On Thursday Google denied that it had provided US President Obama’s re-election campaign any special access to its new advertising programme.
According to reports, an NRSC (National Republican Senatorial Committee) member approached Google last month for creating an ad-campaign for the Republicans, after he had allegedly come across an advert for Obama’s re-election campaign on the website RealClearPolitics.
"We have never ... run or given away (cost-per-lead) ads to any political candidate, full stop," said Google spoksperson Jake Parrillo, dismissing the allegations, Fox News (opens in new tab) (opens in new tab) reports.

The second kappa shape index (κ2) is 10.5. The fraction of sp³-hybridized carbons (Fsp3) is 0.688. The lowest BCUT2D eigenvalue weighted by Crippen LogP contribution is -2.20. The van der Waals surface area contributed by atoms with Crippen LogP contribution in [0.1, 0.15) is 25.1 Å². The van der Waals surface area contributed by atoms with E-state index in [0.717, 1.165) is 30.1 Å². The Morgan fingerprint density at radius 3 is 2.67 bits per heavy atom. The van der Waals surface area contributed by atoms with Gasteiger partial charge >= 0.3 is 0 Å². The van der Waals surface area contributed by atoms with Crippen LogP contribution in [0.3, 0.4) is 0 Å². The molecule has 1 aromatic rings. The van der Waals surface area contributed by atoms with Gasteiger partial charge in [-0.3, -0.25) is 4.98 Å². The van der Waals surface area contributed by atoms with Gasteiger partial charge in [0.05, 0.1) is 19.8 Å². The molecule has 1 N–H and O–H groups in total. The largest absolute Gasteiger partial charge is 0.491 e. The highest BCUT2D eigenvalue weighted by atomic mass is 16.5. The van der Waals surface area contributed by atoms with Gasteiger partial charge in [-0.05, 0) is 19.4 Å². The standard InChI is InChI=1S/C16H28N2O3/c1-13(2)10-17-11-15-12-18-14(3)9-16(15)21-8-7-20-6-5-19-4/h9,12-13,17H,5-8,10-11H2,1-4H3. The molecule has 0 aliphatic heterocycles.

Apparently, the ad was actually just a small part of an experimental model based on the cost per lead (CPL) format.
After a handful of Republican representatives started demanding access to the same CPL advertising programme, a Google sales representative promptly came out with an explanation, saying that the project only belonged to the “pre-Alpha” category, and also that only a select few individual had been offered the service.
"This is a pre-alpha product that is being released to a select few clients. I'd be happy to get you into the beta if you're interested," Google's Sirene Abou-Chakra wrote in an email sent to the NRSC and uncovered by FoxNews.com.